Rafia Zafar

Professor of English, African and African-American Studies, and American Culture Studies
PhD, Harvard University
research interests:
  • American Literature Before 1935
  • 19th Century African-American Literature
  • Harlem Renaissance Literature
  • Food Ways and US Literature
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    • Washington University
    • CB 1122
    • One Brookings Drive
    • St. Louis, MO 63130-4899
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    ​Professor Zafar writes about the intersection of food, authorship, and American identities, nineteenth century Black writers, and the Harlem Renaissance. She is the faculty director of the Mellon Mays Undergraduate Fellowship program.

    Zafar began her career at Washington University in St. Louis as Director of the Program in African & African American Studies; she has also directed Undergraduate Honors in the Department of English. Currently she is Faculty Director of Washington University's Mellon Mays Undergraduate Fellowship program.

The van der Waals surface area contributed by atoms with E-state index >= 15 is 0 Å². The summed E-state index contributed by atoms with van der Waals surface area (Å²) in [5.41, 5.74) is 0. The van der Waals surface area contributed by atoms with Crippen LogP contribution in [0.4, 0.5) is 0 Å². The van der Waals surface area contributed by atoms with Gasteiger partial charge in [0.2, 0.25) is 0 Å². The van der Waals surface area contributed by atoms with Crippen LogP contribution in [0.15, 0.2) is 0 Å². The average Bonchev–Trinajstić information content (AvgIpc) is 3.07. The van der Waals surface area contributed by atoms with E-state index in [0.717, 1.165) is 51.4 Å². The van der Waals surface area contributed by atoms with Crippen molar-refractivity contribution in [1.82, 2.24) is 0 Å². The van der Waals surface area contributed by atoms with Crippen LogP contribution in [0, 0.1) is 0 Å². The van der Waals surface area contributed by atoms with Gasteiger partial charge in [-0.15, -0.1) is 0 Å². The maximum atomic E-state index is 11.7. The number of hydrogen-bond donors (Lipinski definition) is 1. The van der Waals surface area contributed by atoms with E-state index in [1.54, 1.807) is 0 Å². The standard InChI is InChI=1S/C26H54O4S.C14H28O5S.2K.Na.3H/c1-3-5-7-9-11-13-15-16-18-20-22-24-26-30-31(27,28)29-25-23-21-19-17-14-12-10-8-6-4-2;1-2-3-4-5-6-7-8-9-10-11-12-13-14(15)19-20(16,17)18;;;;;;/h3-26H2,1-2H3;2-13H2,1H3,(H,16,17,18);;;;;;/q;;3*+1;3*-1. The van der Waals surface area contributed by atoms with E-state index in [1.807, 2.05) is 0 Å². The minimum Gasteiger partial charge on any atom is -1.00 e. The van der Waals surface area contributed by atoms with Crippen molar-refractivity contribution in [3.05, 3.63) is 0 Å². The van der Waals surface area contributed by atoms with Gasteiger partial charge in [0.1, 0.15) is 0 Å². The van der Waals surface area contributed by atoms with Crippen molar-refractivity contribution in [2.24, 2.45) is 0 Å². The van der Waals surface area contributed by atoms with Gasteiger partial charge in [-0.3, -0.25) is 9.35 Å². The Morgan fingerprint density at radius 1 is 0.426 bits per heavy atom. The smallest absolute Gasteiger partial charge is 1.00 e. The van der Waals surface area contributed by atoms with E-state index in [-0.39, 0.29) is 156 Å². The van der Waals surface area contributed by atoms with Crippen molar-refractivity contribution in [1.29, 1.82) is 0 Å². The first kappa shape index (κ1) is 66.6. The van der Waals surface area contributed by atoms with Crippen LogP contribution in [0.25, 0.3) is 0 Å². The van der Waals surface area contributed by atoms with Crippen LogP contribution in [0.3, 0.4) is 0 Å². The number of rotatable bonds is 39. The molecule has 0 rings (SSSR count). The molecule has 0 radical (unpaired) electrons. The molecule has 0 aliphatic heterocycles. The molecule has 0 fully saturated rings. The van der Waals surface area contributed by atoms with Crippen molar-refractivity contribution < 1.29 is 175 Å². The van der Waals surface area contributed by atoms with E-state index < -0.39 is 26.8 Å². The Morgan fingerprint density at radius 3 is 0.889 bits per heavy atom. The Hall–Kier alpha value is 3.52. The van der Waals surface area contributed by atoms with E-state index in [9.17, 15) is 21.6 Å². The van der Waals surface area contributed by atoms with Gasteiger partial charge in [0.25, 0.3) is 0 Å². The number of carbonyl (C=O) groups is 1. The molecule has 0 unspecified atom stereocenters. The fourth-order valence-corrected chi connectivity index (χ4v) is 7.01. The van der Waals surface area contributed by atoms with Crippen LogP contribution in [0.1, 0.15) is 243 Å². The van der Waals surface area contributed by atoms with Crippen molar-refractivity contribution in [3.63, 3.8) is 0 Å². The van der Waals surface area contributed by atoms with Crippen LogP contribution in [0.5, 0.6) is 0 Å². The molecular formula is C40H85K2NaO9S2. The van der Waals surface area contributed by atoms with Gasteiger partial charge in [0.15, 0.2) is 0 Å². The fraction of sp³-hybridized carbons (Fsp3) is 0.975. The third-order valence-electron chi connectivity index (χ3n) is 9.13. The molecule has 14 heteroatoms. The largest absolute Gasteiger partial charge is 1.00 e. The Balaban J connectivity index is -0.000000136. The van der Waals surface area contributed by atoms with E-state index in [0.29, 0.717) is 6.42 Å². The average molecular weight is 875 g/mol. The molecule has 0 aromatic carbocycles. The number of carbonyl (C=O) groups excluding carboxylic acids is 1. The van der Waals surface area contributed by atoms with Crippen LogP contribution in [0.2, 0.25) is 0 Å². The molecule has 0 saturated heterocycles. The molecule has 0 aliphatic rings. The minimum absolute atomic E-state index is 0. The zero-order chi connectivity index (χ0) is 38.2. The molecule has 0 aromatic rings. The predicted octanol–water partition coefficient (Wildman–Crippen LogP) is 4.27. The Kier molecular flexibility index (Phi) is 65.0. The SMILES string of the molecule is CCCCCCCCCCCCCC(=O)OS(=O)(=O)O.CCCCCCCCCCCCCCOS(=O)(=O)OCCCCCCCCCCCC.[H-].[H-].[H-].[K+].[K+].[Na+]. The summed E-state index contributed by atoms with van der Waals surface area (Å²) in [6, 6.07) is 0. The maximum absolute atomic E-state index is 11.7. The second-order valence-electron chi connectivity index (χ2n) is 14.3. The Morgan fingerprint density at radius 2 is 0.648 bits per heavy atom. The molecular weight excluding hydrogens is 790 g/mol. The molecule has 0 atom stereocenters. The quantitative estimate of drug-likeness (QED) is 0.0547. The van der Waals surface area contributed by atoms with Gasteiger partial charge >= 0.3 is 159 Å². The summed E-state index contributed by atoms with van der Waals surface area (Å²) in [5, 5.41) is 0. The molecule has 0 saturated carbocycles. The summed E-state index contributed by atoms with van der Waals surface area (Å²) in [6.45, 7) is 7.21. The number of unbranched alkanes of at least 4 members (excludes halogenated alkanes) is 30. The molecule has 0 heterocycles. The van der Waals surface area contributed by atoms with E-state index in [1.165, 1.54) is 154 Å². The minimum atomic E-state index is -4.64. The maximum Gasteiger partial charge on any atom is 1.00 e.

Zafar’s publications include God Made Man, Man Made the Slave (co-editor; Mercer 1990); Harriet Jacobs and Incidents in the Life of a Slave Girl  (co-editor; Cambridge UP, 1996); We Wear the Mask: African Americans Write American Literature1760-1870 (Columbia UP, 1997); and Harlem Renaissance Novels: The Library of America Collection (two volumes; Library of America, 2011).  Recipes for Respect: African American Meals and Meaning appeared in March 2019 (Southern Foodways Alliance Series/University of Georgia Press).